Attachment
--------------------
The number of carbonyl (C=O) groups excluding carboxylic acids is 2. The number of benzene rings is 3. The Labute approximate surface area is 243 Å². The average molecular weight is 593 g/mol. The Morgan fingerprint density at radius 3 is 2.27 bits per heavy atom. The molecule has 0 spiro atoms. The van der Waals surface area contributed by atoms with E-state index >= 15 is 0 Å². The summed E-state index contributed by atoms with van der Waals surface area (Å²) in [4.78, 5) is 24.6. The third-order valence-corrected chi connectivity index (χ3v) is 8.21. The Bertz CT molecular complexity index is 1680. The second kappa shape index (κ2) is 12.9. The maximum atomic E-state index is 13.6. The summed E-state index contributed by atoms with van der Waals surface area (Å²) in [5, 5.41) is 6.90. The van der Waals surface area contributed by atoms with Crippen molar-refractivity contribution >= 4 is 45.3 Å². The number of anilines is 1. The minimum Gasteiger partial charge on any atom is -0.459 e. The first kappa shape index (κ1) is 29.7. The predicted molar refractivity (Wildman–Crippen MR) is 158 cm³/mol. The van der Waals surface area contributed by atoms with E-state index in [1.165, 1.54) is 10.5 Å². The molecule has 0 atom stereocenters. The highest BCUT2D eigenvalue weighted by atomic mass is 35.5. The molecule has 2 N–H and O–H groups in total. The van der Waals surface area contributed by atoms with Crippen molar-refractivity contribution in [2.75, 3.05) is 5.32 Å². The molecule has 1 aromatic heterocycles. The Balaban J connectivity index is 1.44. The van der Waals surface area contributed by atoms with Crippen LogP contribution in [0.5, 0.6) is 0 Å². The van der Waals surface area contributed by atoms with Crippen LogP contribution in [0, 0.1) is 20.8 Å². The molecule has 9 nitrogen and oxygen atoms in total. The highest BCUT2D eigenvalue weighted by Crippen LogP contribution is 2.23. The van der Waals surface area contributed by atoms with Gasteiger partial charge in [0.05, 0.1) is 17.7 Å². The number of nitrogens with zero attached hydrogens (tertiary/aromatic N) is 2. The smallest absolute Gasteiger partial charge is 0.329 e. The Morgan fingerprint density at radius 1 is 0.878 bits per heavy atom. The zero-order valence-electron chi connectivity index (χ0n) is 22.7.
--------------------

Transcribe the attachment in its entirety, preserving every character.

The number of carbonyl (C=O) groups excluding carboxylic acids is 2. The number of benzene rings is 3. The Labute approximate surface area is 243 Å². The average molecular weight is 593 g/mol. The Morgan fingerprint density at radius 3 is 2.27 bits per heavy atom. The molecule has 0 spiro atoms. The van der Waals surface area contributed by atoms with E-state index >= 15 is 0 Å². The summed E-state index contributed by atoms with van der Waals surface area (Å²) in [4.78, 5) is 24.6. The third-order valence-corrected chi connectivity index (χ3v) is 8.21. The Bertz CT molecular complexity index is 1680. The second kappa shape index (κ2) is 12.9. The maximum atomic E-state index is 13.6. The summed E-state index contributed by atoms with van der Waals surface area (Å²) in [5, 5.41) is 6.90. The van der Waals surface area contributed by atoms with Crippen molar-refractivity contribution >= 4 is 45.3 Å². The number of anilines is 1. The minimum Gasteiger partial charge on any atom is -0.459 e. The first kappa shape index (κ1) is 29.7. The predicted molar refractivity (Wildman–Crippen MR) is 158 cm³/mol. The van der Waals surface area contributed by atoms with E-state index in [1.165, 1.54) is 10.5 Å². The molecule has 0 atom stereocenters. The highest BCUT2D eigenvalue weighted by atomic mass is 35.5. The molecule has 2 N–H and O–H groups in total. The van der Waals surface area contributed by atoms with Crippen molar-refractivity contribution in [2.75, 3.05) is 5.32 Å². The molecule has 1 aromatic heterocycles. The Balaban J connectivity index is 1.44. The van der Waals surface area contributed by atoms with Crippen LogP contribution in [0.5, 0.6) is 0 Å². The van der Waals surface area contributed by atoms with Crippen LogP contribution in [0, 0.1) is 20.8 Å². The molecule has 9 nitrogen and oxygen atoms in total. The highest BCUT2D eigenvalue weighted by Crippen LogP contribution is 2.23. The van der Waals surface area contributed by atoms with Gasteiger partial charge in [0.05, 0.1) is 17.7 Å². The number of nitrogens with zero attached hydrogens (tertiary/aromatic N) is 2. The smallest absolute Gasteiger partial charge is 0.329 e. The Morgan fingerprint density at radius 1 is 0.878 bits per heavy atom. The zero-order valence-electron chi connectivity index (χ0n) is 22.7.